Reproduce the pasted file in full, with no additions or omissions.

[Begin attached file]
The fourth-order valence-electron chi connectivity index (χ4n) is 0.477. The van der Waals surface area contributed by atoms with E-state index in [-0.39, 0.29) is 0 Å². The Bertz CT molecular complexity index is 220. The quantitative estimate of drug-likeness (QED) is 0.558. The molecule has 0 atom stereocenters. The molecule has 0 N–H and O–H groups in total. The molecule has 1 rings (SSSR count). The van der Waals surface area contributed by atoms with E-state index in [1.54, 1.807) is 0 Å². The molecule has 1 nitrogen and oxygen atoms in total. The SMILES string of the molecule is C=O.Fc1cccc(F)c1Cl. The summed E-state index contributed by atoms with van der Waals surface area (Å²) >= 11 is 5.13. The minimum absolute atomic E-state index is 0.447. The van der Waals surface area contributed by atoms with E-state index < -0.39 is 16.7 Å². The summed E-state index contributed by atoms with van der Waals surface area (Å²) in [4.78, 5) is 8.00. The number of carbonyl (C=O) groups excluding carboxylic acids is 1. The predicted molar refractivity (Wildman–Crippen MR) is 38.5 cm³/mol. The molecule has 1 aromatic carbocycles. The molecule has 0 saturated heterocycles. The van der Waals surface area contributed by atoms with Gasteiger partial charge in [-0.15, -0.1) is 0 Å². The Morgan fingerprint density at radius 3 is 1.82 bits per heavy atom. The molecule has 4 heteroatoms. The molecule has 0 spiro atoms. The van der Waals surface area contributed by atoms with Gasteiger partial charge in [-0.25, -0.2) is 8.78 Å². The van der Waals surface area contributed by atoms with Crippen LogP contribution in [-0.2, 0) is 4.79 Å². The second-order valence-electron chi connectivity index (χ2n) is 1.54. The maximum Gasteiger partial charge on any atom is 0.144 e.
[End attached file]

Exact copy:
The fourth-order valence-electron chi connectivity index (χ4n) is 0.477. The van der Waals surface area contributed by atoms with E-state index in [-0.39, 0.29) is 0 Å². The Bertz CT molecular complexity index is 220. The quantitative estimate of drug-likeness (QED) is 0.558. The molecule has 0 atom stereocenters. The molecule has 0 N–H and O–H groups in total. The molecule has 1 rings (SSSR count). The van der Waals surface area contributed by atoms with E-state index in [1.54, 1.807) is 0 Å². The molecule has 1 nitrogen and oxygen atoms in total. The SMILES string of the molecule is C=O.Fc1cccc(F)c1Cl. The summed E-state index contributed by atoms with van der Waals surface area (Å²) >= 11 is 5.13. The minimum absolute atomic E-state index is 0.447. The van der Waals surface area contributed by atoms with E-state index < -0.39 is 16.7 Å². The summed E-state index contributed by atoms with van der Waals surface area (Å²) in [4.78, 5) is 8.00. The number of carbonyl (C=O) groups excluding carboxylic acids is 1. The predicted molar refractivity (Wildman–Crippen MR) is 38.5 cm³/mol. The molecule has 1 aromatic carbocycles. The molecule has 0 saturated heterocycles. The van der Waals surface area contributed by atoms with Gasteiger partial charge in [-0.15, -0.1) is 0 Å². The Morgan fingerprint density at radius 3 is 1.82 bits per heavy atom. The molecule has 4 heteroatoms. The molecule has 0 spiro atoms. The van der Waals surface area contributed by atoms with Gasteiger partial charge in [-0.25, -0.2) is 8.78 Å². The van der Waals surface area contributed by atoms with Crippen LogP contribution in [-0.2, 0) is 4.79 Å². The second-order valence-electron chi connectivity index (χ2n) is 1.54. The maximum Gasteiger partial charge on any atom is 0.144 e.